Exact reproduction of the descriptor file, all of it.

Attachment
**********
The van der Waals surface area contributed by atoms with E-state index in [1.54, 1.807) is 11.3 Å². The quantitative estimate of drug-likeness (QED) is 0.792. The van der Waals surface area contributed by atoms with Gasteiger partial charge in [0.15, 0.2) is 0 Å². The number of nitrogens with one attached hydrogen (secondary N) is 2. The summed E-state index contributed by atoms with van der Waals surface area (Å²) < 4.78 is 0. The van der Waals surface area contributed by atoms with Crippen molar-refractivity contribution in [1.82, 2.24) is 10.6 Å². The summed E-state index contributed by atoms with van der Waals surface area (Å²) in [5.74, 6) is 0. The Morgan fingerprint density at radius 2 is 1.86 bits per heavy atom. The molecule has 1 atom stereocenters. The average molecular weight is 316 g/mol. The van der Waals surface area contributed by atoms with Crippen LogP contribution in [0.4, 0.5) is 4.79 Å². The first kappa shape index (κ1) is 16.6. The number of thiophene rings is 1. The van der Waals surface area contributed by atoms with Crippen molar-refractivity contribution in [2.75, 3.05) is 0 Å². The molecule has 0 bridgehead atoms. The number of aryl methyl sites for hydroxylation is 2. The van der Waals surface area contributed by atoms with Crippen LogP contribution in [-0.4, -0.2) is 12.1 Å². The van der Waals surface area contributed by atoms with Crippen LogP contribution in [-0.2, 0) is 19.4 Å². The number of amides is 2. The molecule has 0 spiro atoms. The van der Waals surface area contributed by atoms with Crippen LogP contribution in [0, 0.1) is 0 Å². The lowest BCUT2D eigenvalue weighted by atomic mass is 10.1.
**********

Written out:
The van der Waals surface area contributed by atoms with E-state index in [1.54, 1.807) is 11.3 Å². The quantitative estimate of drug-likeness (QED) is 0.792. The van der Waals surface area contributed by atoms with Gasteiger partial charge in [0.15, 0.2) is 0 Å². The number of nitrogens with one attached hydrogen (secondary N) is 2. The summed E-state index contributed by atoms with van der Waals surface area (Å²) < 4.78 is 0. The van der Waals surface area contributed by atoms with Crippen molar-refractivity contribution in [1.82, 2.24) is 10.6 Å². The summed E-state index contributed by atoms with van der Waals surface area (Å²) in [5.74, 6) is 0. The Morgan fingerprint density at radius 2 is 1.86 bits per heavy atom. The molecule has 1 atom stereocenters. The average molecular weight is 316 g/mol. The van der Waals surface area contributed by atoms with Crippen LogP contribution in [0.4, 0.5) is 4.79 Å². The first kappa shape index (κ1) is 16.6. The number of thiophene rings is 1. The van der Waals surface area contributed by atoms with Crippen molar-refractivity contribution in [2.75, 3.05) is 0 Å². The molecule has 0 bridgehead atoms. The number of aryl methyl sites for hydroxylation is 2. The van der Waals surface area contributed by atoms with Crippen LogP contribution in [-0.4, -0.2) is 12.1 Å². The van der Waals surface area contributed by atoms with Crippen LogP contribution in [-0.2, 0) is 19.4 Å². The number of amides is 2. The molecule has 0 spiro atoms. The van der Waals surface area contributed by atoms with Crippen LogP contribution in [0, 0.1) is 0 Å². The lowest BCUT2D eigenvalue weighted by atomic mass is 10.1.